Photo credits Benedict Johnson, courtesy of The British Museum

Photo credits Benedict Johnson, courtesy of The British Museum

I was recently asked to speak at The British Museum's Curator of The Future Conference and as I do with most things, decided to not speak about the future but on the present. We have a cultural anticipation towards everything that is in the future or the past, seldom do we dedicate any time let alone our resources to create a better present. So I really wanted to focus on actionable ways museums & galleries could transform their present for the future rather than speculate on a future that never comes. 

However, I ended up on a speculative narrative nonetheless. Cue in, Museum of The Non-Existent Future. What is it? Well, that question is rather pointless as it doesn't exist yet nonetheless it also probably never will come into existence. It's part of a collaborative project with Somewhere where we're interested in how individuals and organisations are evolving and what this transformation means for the future of work rather than speculating on a possible future that might never come. You can find out more about the project by going here

We're interested in inverting the discussions around what makes a good curator from one who listens to the collections and works to the one who is critically able to mediate between the collections and the people curious about those said collections. I understand there is a huge burden to bear as one takes on the tradition of curation, especially in this day & age when curation as a word permeates across digital borders from content curation to amateur photographers' building their own galleries online. Technology doesn't pose a threat to traditional culture rather offers an opportunity to evolve; which is the very definition of culture. 

"A basic pattern of assumptions invented, discovered or developed by a given group as it learns to cope with its problems of external adaptation and internal integration" Edgar Shein (2002)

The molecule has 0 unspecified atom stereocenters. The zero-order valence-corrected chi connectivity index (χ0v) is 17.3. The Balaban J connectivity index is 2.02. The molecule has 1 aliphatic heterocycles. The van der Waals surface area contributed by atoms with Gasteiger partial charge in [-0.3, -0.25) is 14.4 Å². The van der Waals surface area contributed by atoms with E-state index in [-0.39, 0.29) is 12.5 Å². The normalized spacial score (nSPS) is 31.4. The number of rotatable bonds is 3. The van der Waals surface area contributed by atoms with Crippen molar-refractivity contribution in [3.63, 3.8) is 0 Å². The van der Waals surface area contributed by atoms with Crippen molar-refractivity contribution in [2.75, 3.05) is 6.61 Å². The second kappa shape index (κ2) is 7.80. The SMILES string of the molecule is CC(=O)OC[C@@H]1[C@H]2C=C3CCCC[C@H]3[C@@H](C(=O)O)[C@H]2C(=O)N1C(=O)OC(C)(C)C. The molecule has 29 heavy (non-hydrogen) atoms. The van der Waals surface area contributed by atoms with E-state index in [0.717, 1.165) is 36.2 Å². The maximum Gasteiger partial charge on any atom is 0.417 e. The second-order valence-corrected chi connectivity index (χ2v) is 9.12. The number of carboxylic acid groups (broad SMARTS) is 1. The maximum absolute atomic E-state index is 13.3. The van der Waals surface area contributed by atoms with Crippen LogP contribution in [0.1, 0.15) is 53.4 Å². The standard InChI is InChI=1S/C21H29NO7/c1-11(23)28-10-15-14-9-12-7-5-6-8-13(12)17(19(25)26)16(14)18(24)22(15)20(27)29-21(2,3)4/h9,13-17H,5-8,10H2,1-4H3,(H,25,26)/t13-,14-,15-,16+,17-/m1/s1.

Photo credits Benedict Johnson, courtesy of The British Museum

Photo credits Benedict Johnson, courtesy of The British Museum

The curator of the future, then must be one who is adequately able to adapt and respond to these changing assumptions and integrate such patterns within the broad knowledge that he/she holds as a cultural innovator. I really want to invert how the role of a curator has hitherto been viewed as one who aesthetically and meticulously displays collections to make the best sense to one who responds to how a group or variety of audiences comprehend such collections? And this inversion entirely transforms how museums & galleries have so far functioned as social entities. 

I, as a visitor or an audience member am used to consuming information in a certain way be it via my phone or talking wirelessly while crossing the street or even listening to podcasts as I drive and these have huge implications to what we come to expect from cultural institutions as a society. It is no longer my obligation as a social being to fully grasp and train to participate within how a museum or gallery works rather if you want my attention, I expect you to deliver the information/artworks/collections in a fashion that is accessible to my unique lifestyle. 

This might come as a shock to most cultural professionals, but this really isn't anything new. Some organisations who have begun to recognise this pattern have embraced new technologies, however they are often based on trends from having large screens outside galleries to the inauguration of iPads in the exhibition space. Why?! You don't need to have every piece of new technology in your space, but identify what kind of audience you want to attract into your space and see where their eyes are, what they're looking at and how they look at things. I'm not asking you to be a sell out and completely give into your audience, but most cultural spaces aren't even certain what kind of audiences they want to attract and this is where things get interesting; from a time where we rejoiced with surveys and questionnaires to figure out what kind of people were walking through those doors, the present digital public gives you the leverage to attract the kind of audiences you are most interested in. You become the center of attention deciding what kind of people you want to serve thereby avoiding any conflict altogether from audiences who might have unreasonable expectations. Those are not the people you're looking to attract and ultimately it does not matter. 

So who is the Curator of The Future? I think the more important question we need to ask ourselves is, where is the museum going? And the place that your museum/gallery is most likely to inhabit (digital space, virtual reality or the traditional White Cube even) is the kind of curator you need to be looking to train for the future. 

Thank you to The British Museum Team for having me at the conference, it was an experience I will treasure for a long time to come (into the future!). If you are a museum professional or a curator and are reading this, I would greatly appreciate your thoughts on this post via a comment below. If you want to get in touch with me personally, please do drop me an email.

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